Here’s how to fix the UK’s visa system
A successful, globally outward-facing Britain is the best way to mitigate the disruption of Brexit. Though there are limits to reforms as they are unlikely to offset the damage of ending free movement with the European Union, this only makes liberalising reforms more vital.
On asylum seekers The Entrepreneurs Network has backed the #LiftTheBan campaign, which focuses on the politically feasible goal of restoring the right to work for people seeking asylum six months after arriving in the UK. There are strong economic reasons to support this. Recently published research suggests that taxpayers would be £42.4m a year better off under this policy due to lower benefit costs and higher income tax receipts. Many entrepreneurs — including Google’s Sergey Brin and WhatsApp’s Jan Koum — were refugees. The UK wouldn’t have Marks & Spencer, had Michael Marks not fled Russia. If the economic case is strong, the moral case is stronger. We all want to feel useful and appreciated. Of course, this doesn’t just come through work, but most of us get a great deal of meaning from what we do for a living. Those seeking asylum are denied this dignity.
In 2015, we undertook a report with the NUS on the aspirations of international graduates towards entrepreneurship. Made in the UK was based on a unique survey of international students and found that the Tier 1 (Graduate Entrepreneur) Visa wasn’t fit for purpose. In short, despite strong entrepreneurial ambitions, international students were being underserved by their universities. Higher education institutions aren’t to blame, as they are rarely the ideal institutions to judge and support entrepreneurial ambitions and they fear losing their Tier 4 licence (which allows them to accept and make a lot of money from international students) if turns out endorsed graduates aren’t actually running their business. We concluded that other organisations besides universities should be able to endorse graduates who want to build their business in the UK.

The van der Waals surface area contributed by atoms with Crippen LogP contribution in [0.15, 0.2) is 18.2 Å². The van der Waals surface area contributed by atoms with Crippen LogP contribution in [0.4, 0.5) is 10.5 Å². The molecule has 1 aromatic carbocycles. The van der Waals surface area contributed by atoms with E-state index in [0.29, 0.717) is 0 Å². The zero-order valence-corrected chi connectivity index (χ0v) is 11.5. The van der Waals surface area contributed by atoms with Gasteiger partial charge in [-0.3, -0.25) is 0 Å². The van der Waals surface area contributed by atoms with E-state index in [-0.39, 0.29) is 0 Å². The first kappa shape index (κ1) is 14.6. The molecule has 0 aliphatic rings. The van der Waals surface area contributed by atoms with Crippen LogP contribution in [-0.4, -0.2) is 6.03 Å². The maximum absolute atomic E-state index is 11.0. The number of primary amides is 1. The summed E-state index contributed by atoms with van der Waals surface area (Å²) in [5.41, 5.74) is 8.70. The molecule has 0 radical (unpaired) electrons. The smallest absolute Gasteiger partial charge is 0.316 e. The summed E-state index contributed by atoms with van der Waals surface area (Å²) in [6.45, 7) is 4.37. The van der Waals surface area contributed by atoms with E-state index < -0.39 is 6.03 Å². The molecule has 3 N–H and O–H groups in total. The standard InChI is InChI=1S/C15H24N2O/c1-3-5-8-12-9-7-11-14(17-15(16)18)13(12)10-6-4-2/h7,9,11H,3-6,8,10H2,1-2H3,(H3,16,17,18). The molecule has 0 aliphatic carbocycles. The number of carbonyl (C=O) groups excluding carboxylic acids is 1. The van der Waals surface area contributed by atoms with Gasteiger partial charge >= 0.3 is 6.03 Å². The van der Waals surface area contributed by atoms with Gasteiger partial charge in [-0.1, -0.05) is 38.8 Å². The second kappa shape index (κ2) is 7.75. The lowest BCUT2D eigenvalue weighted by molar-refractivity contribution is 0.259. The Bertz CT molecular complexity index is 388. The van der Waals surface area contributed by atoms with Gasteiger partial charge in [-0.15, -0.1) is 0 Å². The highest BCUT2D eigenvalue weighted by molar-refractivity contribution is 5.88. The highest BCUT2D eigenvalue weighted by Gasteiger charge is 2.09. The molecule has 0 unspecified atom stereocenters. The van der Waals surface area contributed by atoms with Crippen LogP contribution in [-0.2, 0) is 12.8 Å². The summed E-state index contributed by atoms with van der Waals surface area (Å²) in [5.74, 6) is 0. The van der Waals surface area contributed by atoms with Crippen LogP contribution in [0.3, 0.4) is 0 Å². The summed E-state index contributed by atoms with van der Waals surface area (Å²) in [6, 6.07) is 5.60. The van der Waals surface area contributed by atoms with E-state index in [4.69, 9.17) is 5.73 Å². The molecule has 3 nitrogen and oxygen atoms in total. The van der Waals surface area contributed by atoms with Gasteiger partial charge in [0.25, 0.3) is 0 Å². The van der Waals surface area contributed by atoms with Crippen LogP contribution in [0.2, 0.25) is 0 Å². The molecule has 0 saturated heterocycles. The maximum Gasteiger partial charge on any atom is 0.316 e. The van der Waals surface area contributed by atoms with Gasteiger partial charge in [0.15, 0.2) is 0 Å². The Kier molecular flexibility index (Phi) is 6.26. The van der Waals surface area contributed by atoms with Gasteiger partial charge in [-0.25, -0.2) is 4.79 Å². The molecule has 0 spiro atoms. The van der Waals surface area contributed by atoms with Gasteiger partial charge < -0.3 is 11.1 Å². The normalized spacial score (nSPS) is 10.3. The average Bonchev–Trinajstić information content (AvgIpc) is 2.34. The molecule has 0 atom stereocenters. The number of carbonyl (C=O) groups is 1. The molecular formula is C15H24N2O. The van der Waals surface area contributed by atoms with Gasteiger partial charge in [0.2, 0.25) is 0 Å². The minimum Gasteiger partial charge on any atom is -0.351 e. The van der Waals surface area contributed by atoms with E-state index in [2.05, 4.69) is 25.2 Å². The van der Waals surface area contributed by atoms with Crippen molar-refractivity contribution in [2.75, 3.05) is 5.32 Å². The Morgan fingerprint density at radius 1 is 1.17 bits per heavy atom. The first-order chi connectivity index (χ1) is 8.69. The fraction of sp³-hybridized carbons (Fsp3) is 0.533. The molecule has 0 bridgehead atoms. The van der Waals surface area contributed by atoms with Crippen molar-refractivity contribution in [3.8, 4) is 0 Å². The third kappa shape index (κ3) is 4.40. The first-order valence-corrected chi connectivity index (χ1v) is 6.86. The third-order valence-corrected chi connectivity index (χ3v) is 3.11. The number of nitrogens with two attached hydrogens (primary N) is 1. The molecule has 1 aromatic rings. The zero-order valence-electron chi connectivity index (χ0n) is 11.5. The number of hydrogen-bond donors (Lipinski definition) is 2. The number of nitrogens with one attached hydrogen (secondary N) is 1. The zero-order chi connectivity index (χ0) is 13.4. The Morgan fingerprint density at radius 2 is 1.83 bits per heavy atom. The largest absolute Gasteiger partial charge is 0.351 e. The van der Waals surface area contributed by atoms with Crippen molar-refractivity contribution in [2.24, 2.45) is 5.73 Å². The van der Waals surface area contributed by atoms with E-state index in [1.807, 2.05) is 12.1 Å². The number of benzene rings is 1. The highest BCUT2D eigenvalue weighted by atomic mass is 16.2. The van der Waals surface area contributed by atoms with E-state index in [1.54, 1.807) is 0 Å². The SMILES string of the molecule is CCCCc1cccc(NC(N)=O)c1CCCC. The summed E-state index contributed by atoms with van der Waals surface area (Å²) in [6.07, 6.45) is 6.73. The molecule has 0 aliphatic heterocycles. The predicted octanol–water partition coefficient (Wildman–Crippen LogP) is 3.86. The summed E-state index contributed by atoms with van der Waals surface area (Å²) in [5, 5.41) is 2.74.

This led to us hosting roundables with and responding to the Migration Advisory Committee’s (MAC) consultation in which we recommended that the Graduate Entrepreneur Visa be converted into a Start-Up Visa, and that the power to endorse graduates should be extended from universities to accelerators, venture capital firms and other respected organisations, which have better knowledge and stronger incentives to ensure that we are giving visas to graduates with the highest potential to succeed. Our recommendations are exactly what the Home Secretary announced.
When the Start-Up Visa visa is up and functioning the government should roll the Tier 1 (Entrepreneur) Visa into it, which doesn’t work as intended. The Entrepreneur Visa requires £50,000 from a venture capital firm registered with the Financial Conduct Authority (FCA) or £200,000 of other funds. This doesn’t work well as a proxy for assessing the entrepreneurial skills of a migrant and creates an unnecessary hurdle for bootstrapping entrepreneurs. It is also seen by migrants as a “cheap” investor visa and therefore receives many unsuitable applications. The introduction of a Genuine Entrepreneur Test was an attempt to try to cut down on bogus applications, but this has made the system overly bureaucratic and many genuine entrepreneurs are put off or wrongly rejected, necessitating costly legal advice.